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Participatory Science Platform
Unlocking Curious Minds
Science and technology
Mātauranga Māori Research
Science Media Centre
Guidelines for scientists’ public engagement
Public research funding bodies
Science in museums, zoos and science centres
Teachers in Industry
Review of digital technologies
Professional learning and development
Initial teacher education
Learning experiences outside the classroom
Continuing teachers' science education
Science education leadership coordination
Youth Transitions Framework
Science Learning Hub
Support for talented school students
Science and technology careers
Science Teaching Leadership Programme
How is sport like digital animation?
Which compost is best for our gardens?
Kitchen science excites mums and dads
Can art make science a breath of fresh air?
What lives in the South Taranaki reef?
How do you test water quality?
Can scientists be storytellers?
How can we handle climate change?
Why are weeds bad?
How can you find safe spots for kiwi?
How can sharks help us keep our teeth clean?
What do businesses teach the teachers?
Shining a Māori light on moths
How is the Kaipara's health changing?
How can you make your own Minecraft?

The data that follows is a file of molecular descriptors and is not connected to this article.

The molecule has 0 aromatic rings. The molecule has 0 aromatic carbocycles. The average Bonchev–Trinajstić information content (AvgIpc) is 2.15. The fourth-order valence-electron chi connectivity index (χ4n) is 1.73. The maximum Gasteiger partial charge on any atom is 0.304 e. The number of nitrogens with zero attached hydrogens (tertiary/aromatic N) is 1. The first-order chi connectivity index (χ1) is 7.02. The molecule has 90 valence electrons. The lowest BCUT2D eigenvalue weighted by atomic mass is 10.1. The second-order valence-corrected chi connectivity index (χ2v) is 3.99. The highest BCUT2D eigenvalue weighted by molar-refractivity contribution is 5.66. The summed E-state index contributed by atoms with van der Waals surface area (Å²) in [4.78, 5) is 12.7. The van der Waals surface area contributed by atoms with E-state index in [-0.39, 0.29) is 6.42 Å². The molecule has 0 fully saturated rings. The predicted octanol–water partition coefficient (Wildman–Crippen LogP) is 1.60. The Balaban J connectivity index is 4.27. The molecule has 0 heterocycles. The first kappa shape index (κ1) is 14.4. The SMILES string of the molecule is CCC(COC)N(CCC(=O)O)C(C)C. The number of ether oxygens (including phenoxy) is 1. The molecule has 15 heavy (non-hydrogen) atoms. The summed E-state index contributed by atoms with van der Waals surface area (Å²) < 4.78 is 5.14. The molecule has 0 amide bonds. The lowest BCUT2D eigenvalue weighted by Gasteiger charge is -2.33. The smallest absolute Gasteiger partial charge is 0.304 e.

Can hairdryers help solve a big problem?
Fire, ice and poo
How do you get bots to bop?
Can we make Mars our Plan(et) B?
Motunui carvings: metal or stone tools?
Finding the wild side of urban life
Are fruit tree pests proliferating?
How can poo save the wētā?
How to float over big balloon hurdles
Tsunami demo smashes learning barriers
A light for sore eyes
Science, Singapore style!
Can you find your way without a compass?
Can recycling help homelessness?
Where do whitebait fritters come from?
Learning to code like a pro
What’s going down the drain in your street?
Mould in your home, worse than ugly
A fascination with designer bacteria
What can paddling a waka help you think about?
Young engineers get together in Waikato
Something positive and unique for New Zealand
Let’s see how our reef has changed in 15 years
Sustainable Seas, a National Science Challenge
Richard Hendra’s six months as a plant biologist
Extreme citizen science in New Zealand
Tracking small feet on the ground
Discovering the butterflies of the night